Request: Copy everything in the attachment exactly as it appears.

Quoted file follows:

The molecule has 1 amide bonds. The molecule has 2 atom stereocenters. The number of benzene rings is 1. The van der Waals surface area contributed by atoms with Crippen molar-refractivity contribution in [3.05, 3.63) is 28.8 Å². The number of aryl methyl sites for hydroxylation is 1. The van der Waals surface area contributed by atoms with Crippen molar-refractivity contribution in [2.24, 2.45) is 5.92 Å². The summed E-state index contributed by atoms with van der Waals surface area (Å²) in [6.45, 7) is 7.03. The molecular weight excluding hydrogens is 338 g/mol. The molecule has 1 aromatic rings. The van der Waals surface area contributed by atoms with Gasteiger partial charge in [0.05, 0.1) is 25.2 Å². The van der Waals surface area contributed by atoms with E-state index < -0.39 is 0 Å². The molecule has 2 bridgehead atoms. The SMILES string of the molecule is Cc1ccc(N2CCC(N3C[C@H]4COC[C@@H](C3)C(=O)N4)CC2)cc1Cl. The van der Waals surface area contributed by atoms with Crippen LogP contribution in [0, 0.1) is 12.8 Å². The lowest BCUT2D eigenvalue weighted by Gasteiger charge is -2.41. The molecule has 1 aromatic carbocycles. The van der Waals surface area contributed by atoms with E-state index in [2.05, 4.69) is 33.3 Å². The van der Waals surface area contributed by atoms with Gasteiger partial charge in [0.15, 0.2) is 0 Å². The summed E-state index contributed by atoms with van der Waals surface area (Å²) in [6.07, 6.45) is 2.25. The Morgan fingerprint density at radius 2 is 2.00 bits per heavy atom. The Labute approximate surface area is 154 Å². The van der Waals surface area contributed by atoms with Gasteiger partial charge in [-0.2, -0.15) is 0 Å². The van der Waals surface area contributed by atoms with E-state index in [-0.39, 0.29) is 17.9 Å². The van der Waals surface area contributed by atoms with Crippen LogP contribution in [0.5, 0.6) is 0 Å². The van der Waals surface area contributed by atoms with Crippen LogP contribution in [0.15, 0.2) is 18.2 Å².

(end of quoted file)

The molecule has 1 amide bonds. The molecule has 2 atom stereocenters. The number of benzene rings is 1. The van der Waals surface area contributed by atoms with Crippen molar-refractivity contribution in [3.05, 3.63) is 28.8 Å². The number of aryl methyl sites for hydroxylation is 1. The van der Waals surface area contributed by atoms with Crippen molar-refractivity contribution in [2.24, 2.45) is 5.92 Å². The summed E-state index contributed by atoms with van der Waals surface area (Å²) in [6.45, 7) is 7.03. The molecular weight excluding hydrogens is 338 g/mol. The molecule has 1 aromatic rings. The van der Waals surface area contributed by atoms with Gasteiger partial charge in [0.05, 0.1) is 25.2 Å². The van der Waals surface area contributed by atoms with E-state index < -0.39 is 0 Å². The molecule has 2 bridgehead atoms. The SMILES string of the molecule is Cc1ccc(N2CCC(N3C[C@H]4COC[C@@H](C3)C(=O)N4)CC2)cc1Cl. The van der Waals surface area contributed by atoms with Crippen LogP contribution in [0, 0.1) is 12.8 Å². The lowest BCUT2D eigenvalue weighted by Gasteiger charge is -2.41. The molecule has 1 aromatic carbocycles. The van der Waals surface area contributed by atoms with E-state index in [2.05, 4.69) is 33.3 Å². The van der Waals surface area contributed by atoms with Gasteiger partial charge in [0.15, 0.2) is 0 Å². The summed E-state index contributed by atoms with van der Waals surface area (Å²) in [6.07, 6.45) is 2.25. The Morgan fingerprint density at radius 2 is 2.00 bits per heavy atom. The Labute approximate surface area is 154 Å². The van der Waals surface area contributed by atoms with Gasteiger partial charge in [-0.2, -0.15) is 0 Å². The van der Waals surface area contributed by atoms with E-state index in [-0.39, 0.29) is 17.9 Å². The van der Waals surface area contributed by atoms with Crippen LogP contribution in [0.5, 0.6) is 0 Å². The van der Waals surface area contributed by atoms with Crippen LogP contribution in [0.15, 0.2) is 18.2 Å².